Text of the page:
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NASA has selected its deep space hardware—now comes the fun part

NASA's Kathy Lueders, left, and SpaceX's Hans Koenigsmann track the Demo-2 crew mission in 2020. SpaceX is helping to enable NASA to think less about transportation, and more about exploration.

Enlarge / NASA’s Kathy Lueders, left, and SpaceX’s Hans Koenigsmann track the Demo-2 crew mission in 2020. SpaceX is helping to enable NASA to think less about transportation, and more about exploration. (credit: NASA)

No NASA official would ever admit this in public, but the 2010s have been a frustrating decade for human spaceflight.

After the space shuttle retired in 2011, as most everyone knows, NASA had no way to get its astronauts into space. But the frustrations ran deeper. Even as the agency scrambled to launch into low Earth orbit, it was tasked with sending astronauts further afield into deep space—to the Moon and Mars. So NASA has spent seemingly forever developing “capabilities” to get there, and observers often felt like NASA was spinning its wheels. Agency officials frequently talked about going to the Moon and Mars, but that was all they did—talk.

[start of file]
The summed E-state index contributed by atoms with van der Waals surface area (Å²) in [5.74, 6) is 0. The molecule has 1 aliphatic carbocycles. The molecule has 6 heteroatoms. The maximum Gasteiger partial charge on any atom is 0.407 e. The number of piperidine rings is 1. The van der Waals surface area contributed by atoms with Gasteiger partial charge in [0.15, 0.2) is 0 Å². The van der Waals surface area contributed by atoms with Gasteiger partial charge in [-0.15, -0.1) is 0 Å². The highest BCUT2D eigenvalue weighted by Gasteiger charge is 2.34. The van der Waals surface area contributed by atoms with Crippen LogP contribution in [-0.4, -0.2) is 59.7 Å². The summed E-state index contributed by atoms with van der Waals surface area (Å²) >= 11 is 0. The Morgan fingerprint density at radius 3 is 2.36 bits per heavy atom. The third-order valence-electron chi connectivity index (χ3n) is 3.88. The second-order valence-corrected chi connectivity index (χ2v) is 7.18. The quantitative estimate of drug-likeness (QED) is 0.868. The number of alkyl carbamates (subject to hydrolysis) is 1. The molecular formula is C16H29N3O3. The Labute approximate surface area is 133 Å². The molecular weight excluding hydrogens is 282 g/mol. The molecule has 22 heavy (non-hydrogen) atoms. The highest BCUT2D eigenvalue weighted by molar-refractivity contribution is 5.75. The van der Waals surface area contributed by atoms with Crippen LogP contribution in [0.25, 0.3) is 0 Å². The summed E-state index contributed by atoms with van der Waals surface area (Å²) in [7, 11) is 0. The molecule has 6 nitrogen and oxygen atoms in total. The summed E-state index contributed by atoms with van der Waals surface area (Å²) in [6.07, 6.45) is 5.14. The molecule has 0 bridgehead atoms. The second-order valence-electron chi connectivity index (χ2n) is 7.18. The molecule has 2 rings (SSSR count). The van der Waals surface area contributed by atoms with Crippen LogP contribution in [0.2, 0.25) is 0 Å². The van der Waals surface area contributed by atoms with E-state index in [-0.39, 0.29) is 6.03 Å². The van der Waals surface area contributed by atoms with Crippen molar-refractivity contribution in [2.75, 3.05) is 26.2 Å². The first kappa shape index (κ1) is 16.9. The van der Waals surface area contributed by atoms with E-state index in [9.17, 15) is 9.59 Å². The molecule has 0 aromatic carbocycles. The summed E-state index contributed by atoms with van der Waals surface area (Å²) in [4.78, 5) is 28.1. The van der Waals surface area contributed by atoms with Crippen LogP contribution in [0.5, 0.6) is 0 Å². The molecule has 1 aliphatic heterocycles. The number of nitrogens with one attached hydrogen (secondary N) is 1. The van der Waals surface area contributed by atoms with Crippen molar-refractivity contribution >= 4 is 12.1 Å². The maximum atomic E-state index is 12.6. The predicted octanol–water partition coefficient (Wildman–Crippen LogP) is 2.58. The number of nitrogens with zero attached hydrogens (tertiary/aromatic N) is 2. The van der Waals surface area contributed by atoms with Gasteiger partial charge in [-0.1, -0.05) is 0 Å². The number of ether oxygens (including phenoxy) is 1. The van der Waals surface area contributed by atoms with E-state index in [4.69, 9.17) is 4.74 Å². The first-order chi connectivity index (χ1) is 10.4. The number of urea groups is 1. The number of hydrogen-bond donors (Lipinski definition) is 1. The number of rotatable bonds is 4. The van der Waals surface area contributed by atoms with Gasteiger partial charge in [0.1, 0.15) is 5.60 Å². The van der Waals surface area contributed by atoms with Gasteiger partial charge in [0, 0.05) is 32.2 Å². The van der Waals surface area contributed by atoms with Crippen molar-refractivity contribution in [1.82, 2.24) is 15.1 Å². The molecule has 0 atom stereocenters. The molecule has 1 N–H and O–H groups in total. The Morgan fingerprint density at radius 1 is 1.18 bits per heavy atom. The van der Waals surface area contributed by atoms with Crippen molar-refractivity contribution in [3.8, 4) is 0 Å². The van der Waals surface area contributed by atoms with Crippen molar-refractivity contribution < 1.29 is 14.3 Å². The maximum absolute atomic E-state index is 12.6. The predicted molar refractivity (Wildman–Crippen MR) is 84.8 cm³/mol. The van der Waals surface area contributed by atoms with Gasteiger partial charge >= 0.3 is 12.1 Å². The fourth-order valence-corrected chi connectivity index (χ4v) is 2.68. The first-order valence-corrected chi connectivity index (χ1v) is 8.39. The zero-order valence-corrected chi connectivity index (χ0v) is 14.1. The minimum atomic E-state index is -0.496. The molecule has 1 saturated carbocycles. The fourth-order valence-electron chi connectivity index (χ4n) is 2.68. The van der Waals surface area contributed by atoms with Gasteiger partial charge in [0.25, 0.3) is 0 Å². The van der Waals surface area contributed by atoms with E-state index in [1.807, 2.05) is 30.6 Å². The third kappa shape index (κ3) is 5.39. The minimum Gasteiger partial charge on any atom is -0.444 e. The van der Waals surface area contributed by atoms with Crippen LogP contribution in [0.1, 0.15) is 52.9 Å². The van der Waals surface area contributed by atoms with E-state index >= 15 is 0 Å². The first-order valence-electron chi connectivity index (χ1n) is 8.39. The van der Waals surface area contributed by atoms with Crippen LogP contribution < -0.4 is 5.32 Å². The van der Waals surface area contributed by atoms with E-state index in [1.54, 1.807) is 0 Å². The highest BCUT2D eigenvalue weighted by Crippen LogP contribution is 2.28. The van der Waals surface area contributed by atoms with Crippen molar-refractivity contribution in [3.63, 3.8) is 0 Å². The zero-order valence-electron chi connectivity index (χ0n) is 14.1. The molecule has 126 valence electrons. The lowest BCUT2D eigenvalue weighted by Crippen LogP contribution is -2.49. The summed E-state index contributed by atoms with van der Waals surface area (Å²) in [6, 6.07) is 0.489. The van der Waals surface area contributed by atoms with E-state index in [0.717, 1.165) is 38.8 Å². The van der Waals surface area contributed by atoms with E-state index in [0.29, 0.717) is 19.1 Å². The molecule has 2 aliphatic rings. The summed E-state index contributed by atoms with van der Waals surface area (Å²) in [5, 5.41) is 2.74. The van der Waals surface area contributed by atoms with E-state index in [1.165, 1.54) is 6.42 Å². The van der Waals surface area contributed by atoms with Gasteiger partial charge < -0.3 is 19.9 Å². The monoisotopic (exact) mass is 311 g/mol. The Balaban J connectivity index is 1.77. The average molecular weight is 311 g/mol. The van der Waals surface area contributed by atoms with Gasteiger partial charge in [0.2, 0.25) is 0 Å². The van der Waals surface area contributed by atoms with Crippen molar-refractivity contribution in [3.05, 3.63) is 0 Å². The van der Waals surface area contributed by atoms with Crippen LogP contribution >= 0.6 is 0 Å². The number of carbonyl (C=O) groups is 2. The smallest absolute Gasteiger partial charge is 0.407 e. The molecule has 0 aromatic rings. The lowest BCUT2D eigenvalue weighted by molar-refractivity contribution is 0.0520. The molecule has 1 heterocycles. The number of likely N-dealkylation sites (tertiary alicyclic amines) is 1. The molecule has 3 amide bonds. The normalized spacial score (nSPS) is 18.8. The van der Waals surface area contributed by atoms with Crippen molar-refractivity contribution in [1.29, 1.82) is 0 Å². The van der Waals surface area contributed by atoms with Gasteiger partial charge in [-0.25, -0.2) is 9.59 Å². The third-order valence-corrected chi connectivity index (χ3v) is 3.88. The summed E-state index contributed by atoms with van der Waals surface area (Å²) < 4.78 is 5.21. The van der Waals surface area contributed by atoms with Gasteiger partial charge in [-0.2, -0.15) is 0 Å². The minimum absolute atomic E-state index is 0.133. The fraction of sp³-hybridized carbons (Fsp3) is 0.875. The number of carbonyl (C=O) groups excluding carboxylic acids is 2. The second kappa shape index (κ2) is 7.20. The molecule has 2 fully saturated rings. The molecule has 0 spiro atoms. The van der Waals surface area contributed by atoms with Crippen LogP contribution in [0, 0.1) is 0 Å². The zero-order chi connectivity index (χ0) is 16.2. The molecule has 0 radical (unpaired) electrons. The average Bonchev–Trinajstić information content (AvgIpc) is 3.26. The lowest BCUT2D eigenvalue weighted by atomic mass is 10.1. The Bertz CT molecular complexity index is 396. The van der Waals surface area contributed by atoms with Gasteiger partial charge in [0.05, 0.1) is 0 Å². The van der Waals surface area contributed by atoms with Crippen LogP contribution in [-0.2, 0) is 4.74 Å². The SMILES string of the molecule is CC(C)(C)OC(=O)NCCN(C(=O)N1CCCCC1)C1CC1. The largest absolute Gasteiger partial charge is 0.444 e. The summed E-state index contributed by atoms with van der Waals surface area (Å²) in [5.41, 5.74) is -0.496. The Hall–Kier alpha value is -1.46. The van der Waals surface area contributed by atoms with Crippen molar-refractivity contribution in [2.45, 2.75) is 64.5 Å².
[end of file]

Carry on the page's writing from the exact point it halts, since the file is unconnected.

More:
Now, however, things are starting to change. We are still in early days, but there is increasing agreement at NASA about the need to focus less on transportation—the “how” of getting there—and more on what to do when astronauts get to their destinations. This is because, as the transportation pieces fall in line, NASA can think about actual exploration.

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